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Is an eruv a sign?

No. An eruv is a purely functional device that encloses an area, and as opposed to signs, eruvin do not have an expressive component. In fact, many attachments are virtually impossible to spot.

Many times, an eruv may be paired with a sign because even adherents can’t tell where they are:

In this photo, one of the rubber tubes is an eruv lechi while the other is a utility attachment:

Court have reached this conclusion several times.

The US Court of Appeals for the Third Circuit (which is binding on Federal Courts in NJ) said:

“[W]e conclude that the plaintiffs have not met their burden of showing that affixing lechis to utility poles is “sufficiently imbued with elements of communication” to be deemed expressive conduct… on the record before us, it appears that the eruv serves a purely functional, non-communicative purpose indistinguishable, for free speech purposes, from that of a fence surrounding a yard or a wall surrounding a building.” (emphasis addded)

In fact, the Court went so far as to say why this is not a serious claim:

[T]here is no evidence that Orthodox Jews intend or understand the eruv to communicate any idea or message. Rather, the evidence shows that the eruv–like a fence around a house or the walls forming a synagogue–serves the purely functional purpose of delineating an area within which certain activities are permitted.

We also reject the plaintiffs’ contention that the eruv may be deemed expressive simply because some residents of Tenafly who are not Orthodox Jews discern various unintended messages emanating from it, notwithstanding that these persons would not be intended recipients even if the lechis were meant to send a message. To accept this position would mean that whether conduct is expressive depends entirely on how observers perceive it–even if the actor had no communicative intent, and even if the actor disapproves of the message (or messages) discerned by the observers.” (emphasis added)

How much can eruv lawsuits cost and who pays for them?

Court cases to remove or block an eruv installation can be very expensive. The prevailing party in the eruv litigation is entitled to receive attorney’s fees from the losing party. The amount will depend on many factors including the length and complexity of the litigation.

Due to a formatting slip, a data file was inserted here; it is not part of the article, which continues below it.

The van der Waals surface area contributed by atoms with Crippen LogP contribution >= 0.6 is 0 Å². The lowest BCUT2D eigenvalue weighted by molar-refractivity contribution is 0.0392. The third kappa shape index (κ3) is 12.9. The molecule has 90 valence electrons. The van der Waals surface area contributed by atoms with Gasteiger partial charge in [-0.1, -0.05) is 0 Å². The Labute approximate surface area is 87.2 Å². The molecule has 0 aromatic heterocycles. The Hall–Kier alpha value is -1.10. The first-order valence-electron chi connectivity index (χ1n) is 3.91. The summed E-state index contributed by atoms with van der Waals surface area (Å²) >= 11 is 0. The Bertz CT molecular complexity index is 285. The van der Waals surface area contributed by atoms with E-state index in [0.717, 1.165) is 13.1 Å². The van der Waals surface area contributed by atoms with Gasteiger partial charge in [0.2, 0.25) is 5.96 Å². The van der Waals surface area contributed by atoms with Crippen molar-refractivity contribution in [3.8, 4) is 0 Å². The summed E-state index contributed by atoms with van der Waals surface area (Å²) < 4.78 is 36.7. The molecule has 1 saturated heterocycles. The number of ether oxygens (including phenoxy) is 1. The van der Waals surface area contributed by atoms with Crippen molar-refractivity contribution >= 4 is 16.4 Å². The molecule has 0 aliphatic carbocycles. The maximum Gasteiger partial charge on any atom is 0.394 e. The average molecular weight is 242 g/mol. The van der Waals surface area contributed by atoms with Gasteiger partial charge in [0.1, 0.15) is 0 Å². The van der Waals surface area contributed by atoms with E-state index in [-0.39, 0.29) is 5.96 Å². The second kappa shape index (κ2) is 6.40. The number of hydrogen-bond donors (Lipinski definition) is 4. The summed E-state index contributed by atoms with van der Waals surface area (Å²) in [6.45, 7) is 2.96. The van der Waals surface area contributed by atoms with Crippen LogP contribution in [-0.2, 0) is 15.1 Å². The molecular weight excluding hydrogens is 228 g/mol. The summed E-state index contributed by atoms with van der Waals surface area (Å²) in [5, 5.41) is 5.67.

In the 6 year Tenafly lawsuit, an agreement was reached for the Township to pay $325,000 to the eruv Association’s attorneys. In addition, the Town also paid the costs of their own counsel, experts and others.

In some litigation, such as in the Hamptons cases, the fees were waived by the Town in a settlement permitting the case to end and the eruv to permanently remain.

The Mayor of Mahwah, NJ has said that he predicts the Town could face a $10,000,000 bill if the litigation is seen through to the end.

Who pays for an eruv?

The structures comprising the eruv, as well as its maintenance and upkeep, is funded by the organization constructing it in a particular location.<p><p>

The public does not fund eruvin through taxation.<p><p>

If the eruv makes use of structures (e.g. telephone poles used to affix wires or tubing), a fee may be assessed by the owner of the utility poles to the eruv association. Any costs associated with the eruv are paid directly by those who put up the eruv, not passed through to utility customers.<p><p>

What is an eruv?

An eruv (plural: eruvin) is a virtually invisible unbroken demarcation of an area.<p><p>

In the Northeastern US, many eruvin specifically use materials that are indistinguishable from the materials commonly found on utility poles. Often, the choice of material is mandated by the utility company.<p><p>

An eruv is required because Jewish law prohibits the carrying or pushing of objects from a “private domain”, such as a home, to the “public domain” on the Sabbath and Yom Kippur.